A total of forty-eight grower pigs were used to evaluate the effects of feeding low phytic acid (LPA) corn, LPA soybean meal, normal corn (NC), normal soybean meal (NSBM), and phytase on nutrient digestibility and excretion. Barrows were distributed in blocks by initial BW and randomly assigned to 1 of 8 dietary treatments in a 2 × 2 × 2 factorial arrangement (6 pigs/treatment). Pigs were fed twice a day (0700 and 1700 h) at 3 times the ME requirement for maintenance. Phytase was added to the diet at 510 phytase units/kg of feed, and all diets were formulated to provide 0.39% total P, 0.50% Ca, and 1.0% lysine with no supplemental inorganic P. Experimental periods consisted in 7 days of adaptation to metabolism crates and dietary treatments, followed by a 3-d total collection of urine and faeces.
Total faecal DM excreted, percentage of DM of faeces, and percentage of DM digested were not different (P>0.53) among treatments. Fecal P excretion was reduced for pigs fed LPA corn vs. NC (2.85 vs. 3.24 ± 0.119 g/d; P=0.024), for pigs fed LPA soybean meal vs. NSBM (2.79 vs. 3.30 ± 0.119 g/d; P=0.007), for pigs fed phytase vs. nonphytase diets (2.80 vs. 3.29 ± 0.119 g/d; P=0.009), and for pigs fed LPA corn, LPA soybean meal, and phytase vs. NC and NSBM without phytase (2.16 vs. 3.70 ± 0.237 g/d; P<0.001). Phosphorus digestibility was increased for pigs fed diets containing LPA corn vs. NC (48.4 vs. 39.9 ± 2.27%; P=0.012), for pigs fed phytase vs. nonphytase diets (48.4 vs. 39.9 ± 2.27%; P=0.019), and for pigs fed the LPA corn, LPA soybean meal, and phytase diet vs. the NC and soybean meal diet (60.1 vs. 34.1 ± 4.5%; P<0.001). Corn type and soybean meal type had no effect (P>0.11) on water-soluble P excretion. However, pigs fed diets containing phytase tended to excrete less total water-soluble P than those without phytase inclusion (1.99 vs. 2.27 ± 0.099 g/d; P<0.066).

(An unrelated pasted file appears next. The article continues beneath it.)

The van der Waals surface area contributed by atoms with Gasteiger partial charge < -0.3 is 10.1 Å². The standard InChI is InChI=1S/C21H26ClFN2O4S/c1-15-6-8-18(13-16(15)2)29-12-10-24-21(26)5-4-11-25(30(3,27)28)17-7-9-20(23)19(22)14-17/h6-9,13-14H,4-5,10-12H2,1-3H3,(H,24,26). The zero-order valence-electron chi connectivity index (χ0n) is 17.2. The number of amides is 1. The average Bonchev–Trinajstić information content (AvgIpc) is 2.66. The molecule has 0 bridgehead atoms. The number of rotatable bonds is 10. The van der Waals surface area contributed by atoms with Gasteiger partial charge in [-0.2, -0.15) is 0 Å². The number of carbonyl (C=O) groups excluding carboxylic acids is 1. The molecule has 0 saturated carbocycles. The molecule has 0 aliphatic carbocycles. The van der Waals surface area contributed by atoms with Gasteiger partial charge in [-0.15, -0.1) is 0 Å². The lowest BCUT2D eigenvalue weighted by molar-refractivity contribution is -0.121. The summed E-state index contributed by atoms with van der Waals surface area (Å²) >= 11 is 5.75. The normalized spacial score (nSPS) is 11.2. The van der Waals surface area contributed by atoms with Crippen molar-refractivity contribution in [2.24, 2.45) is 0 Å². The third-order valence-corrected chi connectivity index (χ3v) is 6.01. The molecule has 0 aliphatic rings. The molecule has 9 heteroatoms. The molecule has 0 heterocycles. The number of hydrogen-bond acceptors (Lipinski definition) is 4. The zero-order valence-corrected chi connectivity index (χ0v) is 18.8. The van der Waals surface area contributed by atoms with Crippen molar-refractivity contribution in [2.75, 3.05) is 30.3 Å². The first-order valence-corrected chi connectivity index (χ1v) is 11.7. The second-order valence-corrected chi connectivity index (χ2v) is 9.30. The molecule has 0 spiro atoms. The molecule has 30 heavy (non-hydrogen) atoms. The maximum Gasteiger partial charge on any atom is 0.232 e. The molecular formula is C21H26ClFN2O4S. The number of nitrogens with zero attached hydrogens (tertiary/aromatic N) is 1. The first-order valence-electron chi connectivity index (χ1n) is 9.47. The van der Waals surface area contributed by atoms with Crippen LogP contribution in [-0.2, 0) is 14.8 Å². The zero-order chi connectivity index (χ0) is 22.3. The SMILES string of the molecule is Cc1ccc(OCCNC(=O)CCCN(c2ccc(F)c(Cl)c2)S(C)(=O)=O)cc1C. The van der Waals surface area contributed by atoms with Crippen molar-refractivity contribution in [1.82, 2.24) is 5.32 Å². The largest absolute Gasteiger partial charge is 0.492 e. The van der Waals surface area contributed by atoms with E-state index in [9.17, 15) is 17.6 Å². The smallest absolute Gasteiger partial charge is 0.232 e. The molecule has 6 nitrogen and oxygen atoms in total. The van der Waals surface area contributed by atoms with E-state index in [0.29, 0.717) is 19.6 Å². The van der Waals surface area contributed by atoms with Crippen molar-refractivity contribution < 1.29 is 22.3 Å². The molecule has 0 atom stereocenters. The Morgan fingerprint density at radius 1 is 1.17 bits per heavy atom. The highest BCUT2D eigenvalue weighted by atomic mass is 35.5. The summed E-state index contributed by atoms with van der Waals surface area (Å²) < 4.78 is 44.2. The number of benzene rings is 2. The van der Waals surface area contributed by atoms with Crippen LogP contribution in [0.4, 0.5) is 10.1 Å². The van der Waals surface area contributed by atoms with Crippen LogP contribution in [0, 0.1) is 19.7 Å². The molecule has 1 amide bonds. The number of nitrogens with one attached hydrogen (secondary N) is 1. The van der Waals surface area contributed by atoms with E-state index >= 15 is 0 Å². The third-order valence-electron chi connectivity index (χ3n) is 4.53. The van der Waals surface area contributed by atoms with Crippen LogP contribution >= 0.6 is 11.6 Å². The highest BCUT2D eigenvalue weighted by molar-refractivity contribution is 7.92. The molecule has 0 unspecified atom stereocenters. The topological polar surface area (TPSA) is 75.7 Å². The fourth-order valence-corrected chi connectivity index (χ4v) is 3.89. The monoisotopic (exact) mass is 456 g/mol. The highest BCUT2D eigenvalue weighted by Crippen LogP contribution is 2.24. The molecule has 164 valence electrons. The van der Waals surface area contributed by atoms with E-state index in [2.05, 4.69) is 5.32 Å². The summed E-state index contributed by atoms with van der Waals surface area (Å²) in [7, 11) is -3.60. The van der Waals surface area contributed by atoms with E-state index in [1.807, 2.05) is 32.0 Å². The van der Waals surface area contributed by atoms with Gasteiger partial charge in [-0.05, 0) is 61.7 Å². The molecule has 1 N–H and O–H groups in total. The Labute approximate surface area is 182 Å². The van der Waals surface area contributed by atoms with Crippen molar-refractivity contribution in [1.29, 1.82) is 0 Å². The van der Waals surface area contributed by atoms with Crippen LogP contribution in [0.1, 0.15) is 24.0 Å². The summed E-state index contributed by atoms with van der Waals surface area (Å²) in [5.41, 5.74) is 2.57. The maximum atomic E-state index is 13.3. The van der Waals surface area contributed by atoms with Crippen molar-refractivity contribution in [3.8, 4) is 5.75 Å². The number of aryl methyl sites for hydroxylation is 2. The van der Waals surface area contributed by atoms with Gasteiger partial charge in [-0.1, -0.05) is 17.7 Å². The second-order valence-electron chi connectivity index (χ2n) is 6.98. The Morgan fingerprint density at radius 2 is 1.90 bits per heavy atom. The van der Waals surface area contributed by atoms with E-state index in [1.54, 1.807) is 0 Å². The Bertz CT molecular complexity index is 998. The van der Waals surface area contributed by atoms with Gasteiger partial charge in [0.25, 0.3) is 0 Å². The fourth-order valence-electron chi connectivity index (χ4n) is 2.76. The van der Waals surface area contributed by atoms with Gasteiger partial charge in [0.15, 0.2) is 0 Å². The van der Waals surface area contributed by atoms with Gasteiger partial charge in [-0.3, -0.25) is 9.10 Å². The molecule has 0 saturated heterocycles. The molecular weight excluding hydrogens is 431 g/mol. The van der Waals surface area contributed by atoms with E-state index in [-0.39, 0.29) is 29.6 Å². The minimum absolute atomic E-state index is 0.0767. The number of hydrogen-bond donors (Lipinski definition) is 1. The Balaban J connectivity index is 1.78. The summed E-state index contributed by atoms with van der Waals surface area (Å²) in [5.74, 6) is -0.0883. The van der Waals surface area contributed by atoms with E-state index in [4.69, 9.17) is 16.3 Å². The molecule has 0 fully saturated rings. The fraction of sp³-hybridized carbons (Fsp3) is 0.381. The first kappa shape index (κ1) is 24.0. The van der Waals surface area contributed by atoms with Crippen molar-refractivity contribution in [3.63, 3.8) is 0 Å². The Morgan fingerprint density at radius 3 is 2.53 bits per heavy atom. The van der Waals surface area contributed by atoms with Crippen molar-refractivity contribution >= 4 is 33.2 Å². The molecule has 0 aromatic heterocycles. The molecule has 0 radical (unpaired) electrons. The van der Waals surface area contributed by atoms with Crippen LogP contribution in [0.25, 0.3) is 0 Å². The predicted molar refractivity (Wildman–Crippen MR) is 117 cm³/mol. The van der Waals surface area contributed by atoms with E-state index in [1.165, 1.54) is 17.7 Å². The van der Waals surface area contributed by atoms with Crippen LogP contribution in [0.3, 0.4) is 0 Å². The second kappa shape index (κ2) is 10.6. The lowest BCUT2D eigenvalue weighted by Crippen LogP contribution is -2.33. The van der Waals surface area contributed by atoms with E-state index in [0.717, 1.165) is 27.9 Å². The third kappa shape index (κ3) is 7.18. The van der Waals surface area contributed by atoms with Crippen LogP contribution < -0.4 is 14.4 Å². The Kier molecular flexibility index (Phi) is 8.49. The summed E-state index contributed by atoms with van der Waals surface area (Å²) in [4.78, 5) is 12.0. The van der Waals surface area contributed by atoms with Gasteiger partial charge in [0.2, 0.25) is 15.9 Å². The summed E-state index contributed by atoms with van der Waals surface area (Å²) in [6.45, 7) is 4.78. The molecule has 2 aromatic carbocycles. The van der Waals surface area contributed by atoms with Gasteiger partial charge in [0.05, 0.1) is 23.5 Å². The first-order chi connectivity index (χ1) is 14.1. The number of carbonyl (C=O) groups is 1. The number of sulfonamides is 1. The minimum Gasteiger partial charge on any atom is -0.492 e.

It is concluded that feeding any combination of LPA corn, LPA soybean meal, and phytase was additive, significantly improving P digestibility and dramatically decreasing P excretion to reduce the potential impacts of P from pig manure on the environment.
BE Hill, AL Sutton and BT Richert.2009. Journal of Animal Science. 87:1518-1527.